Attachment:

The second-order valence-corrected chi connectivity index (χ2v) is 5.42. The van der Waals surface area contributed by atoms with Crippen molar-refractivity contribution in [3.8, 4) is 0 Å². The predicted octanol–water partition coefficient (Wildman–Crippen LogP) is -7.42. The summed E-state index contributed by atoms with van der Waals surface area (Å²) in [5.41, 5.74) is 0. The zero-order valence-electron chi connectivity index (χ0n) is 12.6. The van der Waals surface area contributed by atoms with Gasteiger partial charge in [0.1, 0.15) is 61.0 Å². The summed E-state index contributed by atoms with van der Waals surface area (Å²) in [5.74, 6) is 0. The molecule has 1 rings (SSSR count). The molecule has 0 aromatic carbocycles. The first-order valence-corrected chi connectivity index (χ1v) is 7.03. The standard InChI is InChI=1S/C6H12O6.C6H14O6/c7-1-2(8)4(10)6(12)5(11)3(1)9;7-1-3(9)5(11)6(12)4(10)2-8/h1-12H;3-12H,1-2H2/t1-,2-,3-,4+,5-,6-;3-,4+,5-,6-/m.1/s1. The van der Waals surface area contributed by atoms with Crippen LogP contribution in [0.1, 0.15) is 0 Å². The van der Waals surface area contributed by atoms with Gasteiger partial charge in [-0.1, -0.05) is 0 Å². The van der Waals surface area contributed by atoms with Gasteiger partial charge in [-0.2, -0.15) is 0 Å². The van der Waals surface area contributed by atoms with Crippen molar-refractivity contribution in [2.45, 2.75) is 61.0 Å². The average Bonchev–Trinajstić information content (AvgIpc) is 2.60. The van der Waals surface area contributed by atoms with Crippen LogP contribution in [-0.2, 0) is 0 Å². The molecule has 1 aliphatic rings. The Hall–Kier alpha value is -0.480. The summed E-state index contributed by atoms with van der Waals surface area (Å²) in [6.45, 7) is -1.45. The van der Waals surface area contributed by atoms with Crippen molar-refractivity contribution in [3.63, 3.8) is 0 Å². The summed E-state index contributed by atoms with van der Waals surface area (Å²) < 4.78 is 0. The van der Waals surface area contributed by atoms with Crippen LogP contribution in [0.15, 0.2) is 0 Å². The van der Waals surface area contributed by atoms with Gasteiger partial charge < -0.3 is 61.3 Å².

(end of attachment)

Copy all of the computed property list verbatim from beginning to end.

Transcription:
The second-order valence-corrected chi connectivity index (χ2v) is 5.42. The van der Waals surface area contributed by atoms with Crippen molar-refractivity contribution in [3.8, 4) is 0 Å². The predicted octanol–water partition coefficient (Wildman–Crippen LogP) is -7.42. The summed E-state index contributed by atoms with van der Waals surface area (Å²) in [5.41, 5.74) is 0. The zero-order valence-electron chi connectivity index (χ0n) is 12.6. The van der Waals surface area contributed by atoms with Gasteiger partial charge in [0.1, 0.15) is 61.0 Å². The summed E-state index contributed by atoms with van der Waals surface area (Å²) in [5.74, 6) is 0. The molecule has 1 rings (SSSR count). The molecule has 0 aromatic carbocycles. The first-order valence-corrected chi connectivity index (χ1v) is 7.03. The standard InChI is InChI=1S/C6H12O6.C6H14O6/c7-1-2(8)4(10)6(12)5(11)3(1)9;7-1-3(9)5(11)6(12)4(10)2-8/h1-12H;3-12H,1-2H2/t1-,2-,3-,4+,5-,6-;3-,4+,5-,6-/m.1/s1. The van der Waals surface area contributed by atoms with Crippen LogP contribution in [0.1, 0.15) is 0 Å². The van der Waals surface area contributed by atoms with Gasteiger partial charge in [-0.1, -0.05) is 0 Å². The van der Waals surface area contributed by atoms with Gasteiger partial charge in [-0.2, -0.15) is 0 Å². The van der Waals surface area contributed by atoms with Crippen molar-refractivity contribution in [2.45, 2.75) is 61.0 Å². The average Bonchev–Trinajstić information content (AvgIpc) is 2.60. The van der Waals surface area contributed by atoms with Crippen LogP contribution in [-0.2, 0) is 0 Å². The molecule has 1 aliphatic rings. The Hall–Kier alpha value is -0.480. The summed E-state index contributed by atoms with van der Waals surface area (Å²) in [6.45, 7) is -1.45. The van der Waals surface area contributed by atoms with Crippen molar-refractivity contribution in [3.63, 3.8) is 0 Å². The summed E-state index contributed by atoms with van der Waals surface area (Å²) < 4.78 is 0. The van der Waals surface area contributed by atoms with Crippen LogP contribution in [0.15, 0.2) is 0 Å². The van der Waals surface area contributed by atoms with Gasteiger partial charge < -0.3 is 61.3 Å².